392 pages | 3 B/W Illus.
The formative period of Islam remains highly contested. From the beginning of modern scholarship on this formative period, scholars have questioned traditional Muslim accounts on early Islam. The scholarly fixation is mirrored by sectarian groups and movements within Islam, most of which trace their origins to this period. Moreover, contemporary movements from Salafists to modernists continue to point to Islam’s origins to justify their positions.
This Handbook provides a definitive overview of early Islam and how this period was understood and deployed by later Muslims. It is split into four main parts, the first of which explores the debates and positions on the critical texts and figures of early Islam. The second part turns to the communities that identified their origins with the Qurʾān and Muḥammad. In addition to the development of Muslim identities and polities, of particular focus is the relationship with groups outside or movements inside of the umma (the collective community of Muslims). The third part looks beyond what happened from the 7th to the 9th centuries CE and explores what that period, the events, figures, and texts have meant for Muslims in the past and what they mean for Muslims today. Not all Muslims or scholars are willing to merely reinterpret early Islam and its sources, though; some are willing to jettison parts, or even all, of the edifice that has been constructed over almost a millennium and a half. The Handbook therefore concludes with discussions of re-imaginations and revisions of early Islam and its sources.
Almost every major debate in the study of Islam and among Muslims looks to the formative period of Islam. The wide range of contributions from many of the leading academic experts on the subject therefore means that this book will be a valuable resource for all students and scholars of Islamic studies, as well as for anyone with an interest in early Islam.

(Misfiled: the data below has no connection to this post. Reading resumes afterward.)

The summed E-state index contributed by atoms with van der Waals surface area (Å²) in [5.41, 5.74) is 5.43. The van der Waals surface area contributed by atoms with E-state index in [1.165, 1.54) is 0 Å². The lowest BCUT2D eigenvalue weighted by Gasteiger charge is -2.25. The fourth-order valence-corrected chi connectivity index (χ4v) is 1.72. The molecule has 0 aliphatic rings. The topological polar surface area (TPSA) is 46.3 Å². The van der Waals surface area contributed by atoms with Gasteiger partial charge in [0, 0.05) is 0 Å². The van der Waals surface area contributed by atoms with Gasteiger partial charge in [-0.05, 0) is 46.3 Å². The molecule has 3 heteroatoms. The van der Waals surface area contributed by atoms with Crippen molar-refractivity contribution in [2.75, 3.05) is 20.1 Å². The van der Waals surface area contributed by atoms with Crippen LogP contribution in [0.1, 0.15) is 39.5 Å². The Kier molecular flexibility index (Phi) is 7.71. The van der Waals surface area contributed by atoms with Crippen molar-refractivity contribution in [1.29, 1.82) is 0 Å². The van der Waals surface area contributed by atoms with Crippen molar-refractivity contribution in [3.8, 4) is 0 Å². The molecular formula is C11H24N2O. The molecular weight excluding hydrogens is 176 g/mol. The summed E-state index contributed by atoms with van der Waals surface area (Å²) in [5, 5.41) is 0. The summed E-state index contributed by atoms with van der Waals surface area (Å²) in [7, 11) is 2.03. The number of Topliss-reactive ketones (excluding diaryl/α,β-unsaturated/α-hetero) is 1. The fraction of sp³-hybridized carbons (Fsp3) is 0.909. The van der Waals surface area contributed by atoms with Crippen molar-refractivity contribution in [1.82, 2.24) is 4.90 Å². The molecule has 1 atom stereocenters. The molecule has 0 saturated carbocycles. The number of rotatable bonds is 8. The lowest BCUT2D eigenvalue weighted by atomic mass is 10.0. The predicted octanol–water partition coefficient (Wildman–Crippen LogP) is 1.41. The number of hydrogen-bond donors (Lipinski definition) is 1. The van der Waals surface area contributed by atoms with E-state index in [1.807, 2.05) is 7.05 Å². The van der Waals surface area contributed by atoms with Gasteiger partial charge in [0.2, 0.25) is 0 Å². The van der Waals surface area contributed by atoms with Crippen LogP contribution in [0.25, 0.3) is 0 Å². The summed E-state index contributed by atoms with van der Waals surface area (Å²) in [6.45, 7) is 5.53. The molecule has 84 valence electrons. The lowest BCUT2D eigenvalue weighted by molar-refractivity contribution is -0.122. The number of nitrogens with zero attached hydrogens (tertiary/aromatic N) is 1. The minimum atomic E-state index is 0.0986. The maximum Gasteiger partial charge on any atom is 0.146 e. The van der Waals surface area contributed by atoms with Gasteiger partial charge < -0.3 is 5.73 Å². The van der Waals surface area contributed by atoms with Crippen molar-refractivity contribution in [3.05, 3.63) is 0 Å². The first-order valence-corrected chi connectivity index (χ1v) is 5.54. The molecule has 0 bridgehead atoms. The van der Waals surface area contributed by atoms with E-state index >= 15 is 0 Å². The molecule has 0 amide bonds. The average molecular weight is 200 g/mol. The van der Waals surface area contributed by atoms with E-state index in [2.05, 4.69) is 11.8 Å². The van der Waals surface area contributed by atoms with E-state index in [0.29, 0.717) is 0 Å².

Part I: The Qurʾān and Muḥammad
2. The Qurʾān and other scriptures
3. The collection and canonization of the Qurʾān
Herbert Berg 4. Muḥammad
Stephen J. Shoemaker
5. The sīra, Pavel Pavlovitch
6. Ḥadīth and sunna
Michael E. Pregill
Part II: Identities and communities in early Islam
8. Identity and social formation in the early Caliphate
9. Pre-Islamic Arabia and early Islam
10. Early Muslims and peoples of the book
Fred M. Donner
11. Politics and economics of the early Caliphate
12. The myth of the "Shīʿī Perspective”: identity and memory in Early Islam, Najam Haider
13. Mysticism in early Islam: The Pre-compilations phase
Part III: Modern and contemporary reinterpretation of early Islam
14.Modernists and their opponents: reading Islam
15. The golden age and the contemporary political order: the Muslim Brotherhood and early Islam
Rachel M. Scott
16. Salafīs: past to present, present to past
Jeffrey T. Kenney
17. Feminist Muslim (re)interpretations of early Islam
Part IV: Revisioning early Islam
18. Early Islam: an alternative scenario of its emergence
Daniel W. Brown
20. In search of authenticity: modern discourse over homosexuality through early Islam
21. True history in black and white: reimagined origins in the Nation of Islam
22. Invocations of early Islam in US discourse(s) of Muslim pluralism